[A friend] working in a nightclub [in Florida] needed a mural for reggae night. I said I can do it. So they gave me $500 to paint this mural. I was an 18-, 19-year-old kid. I think I spent like $350 on supplies and walked away with $150. But I was like, OK, I can make money doing this. So I ended up pitching another restaurant. And they wanted a mural on the side of their restaurant, so it was a pretty good-size mural for somebody who didn’t know what he was doing. I think they gave me like two grand, and I did this underwater scene. At that point I was like, I’m going to start a business. I started doing murals down in Florida, came back to Connecticut and just started hitting commercial areas, going into restaurants and just cold-pitching everyone on doing murals, and it just took off. I was booked out eight months within my first five years. When I started the business, my family, a bunch of Italians, was like what are you doing? You’re not going to make any money with this. Five, six years in I’m starting to do these big jobs, I’m making real money, I’m buying a car, I’ve got a house and a wife. And those same Italian members of my family, they come up and they’re like, “We knew you could do it.”

What advice do you have for other artists?

I wrote a book about this called The Business of Faux, and every once in a while I meet with 20-30 artists at a time and we talk about it. I find that the common factor with artists not making money is they feel that because they are an artist they are not a good business person. They feel like if they talk about their art too much they’re bragging. They feel like if they sell their art at a lower price than what they think it’s worth that they’re selling out. I think all of those are just the wrong way to think about it. Here’s the thing, if you’re not doing any work, sell your work for less. If you have a house and you put it up for 300 grand and nobody comes to look at it, and then you put it up for 250 and you get 20 showings, guess what? Your house is worth 250. The whole game is getting out in front of as many people as possible. Here’s the thing, you can get paid to dig trenches or you can get paid to do a painting, which is fun. So get out there. See people. Meet people. Talk about your work. I tell everybody I’m an artist. I don’t feel like it’s bragging, I think I do something that’s interesting and they’re not going to know I’m an artist unless I tell them. I think the creativity that goes into being an artist is the same sort of creativity that goes into becoming a business person. You’re solving problems.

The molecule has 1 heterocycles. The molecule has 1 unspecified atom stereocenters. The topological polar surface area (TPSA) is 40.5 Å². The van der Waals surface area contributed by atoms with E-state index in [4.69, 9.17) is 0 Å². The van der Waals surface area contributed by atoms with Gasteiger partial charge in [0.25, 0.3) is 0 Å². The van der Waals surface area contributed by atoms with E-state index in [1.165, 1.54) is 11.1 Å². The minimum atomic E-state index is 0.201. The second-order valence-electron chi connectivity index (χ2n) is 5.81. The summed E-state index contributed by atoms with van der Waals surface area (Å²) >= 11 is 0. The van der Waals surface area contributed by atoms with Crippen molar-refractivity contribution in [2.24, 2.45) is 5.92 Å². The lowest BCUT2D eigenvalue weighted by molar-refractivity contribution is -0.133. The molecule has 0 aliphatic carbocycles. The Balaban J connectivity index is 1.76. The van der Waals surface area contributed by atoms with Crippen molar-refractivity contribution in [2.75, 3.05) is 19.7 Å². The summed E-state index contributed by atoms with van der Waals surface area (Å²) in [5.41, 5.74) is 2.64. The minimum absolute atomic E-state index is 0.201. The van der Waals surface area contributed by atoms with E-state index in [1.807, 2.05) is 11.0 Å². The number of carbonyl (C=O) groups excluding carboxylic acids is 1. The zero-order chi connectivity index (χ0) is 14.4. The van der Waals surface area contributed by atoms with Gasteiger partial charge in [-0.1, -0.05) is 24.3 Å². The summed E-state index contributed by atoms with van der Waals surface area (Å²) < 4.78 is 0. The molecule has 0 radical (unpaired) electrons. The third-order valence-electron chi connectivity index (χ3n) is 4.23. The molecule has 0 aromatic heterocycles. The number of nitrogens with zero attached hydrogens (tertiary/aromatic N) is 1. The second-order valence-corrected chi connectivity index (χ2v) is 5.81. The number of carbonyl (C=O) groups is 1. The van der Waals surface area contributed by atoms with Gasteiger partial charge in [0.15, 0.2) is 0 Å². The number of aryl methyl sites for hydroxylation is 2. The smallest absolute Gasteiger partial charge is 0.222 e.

This article appears in the August 2020 issue of Connecticut MagazineYou can subscribe to Connecticut Magazine here, or find the current issue on sale hereSign up for our newsletter to get our latest and greatest content delivered right to your inbox. Have a question or comment? Email editor@connecticutmag.com. And follow us on Facebook and Instagram @connecticutmagazine and Twitter @connecticutmag.

The senior writer at Connecticut Magazine, Erik is the co-author of Penguin Random House’s “The Good Vices” and author of “Buzzed” and “Gillette Castle.” He is also an adjunct professor at WCSU’s MFA Program and Quinnipiac University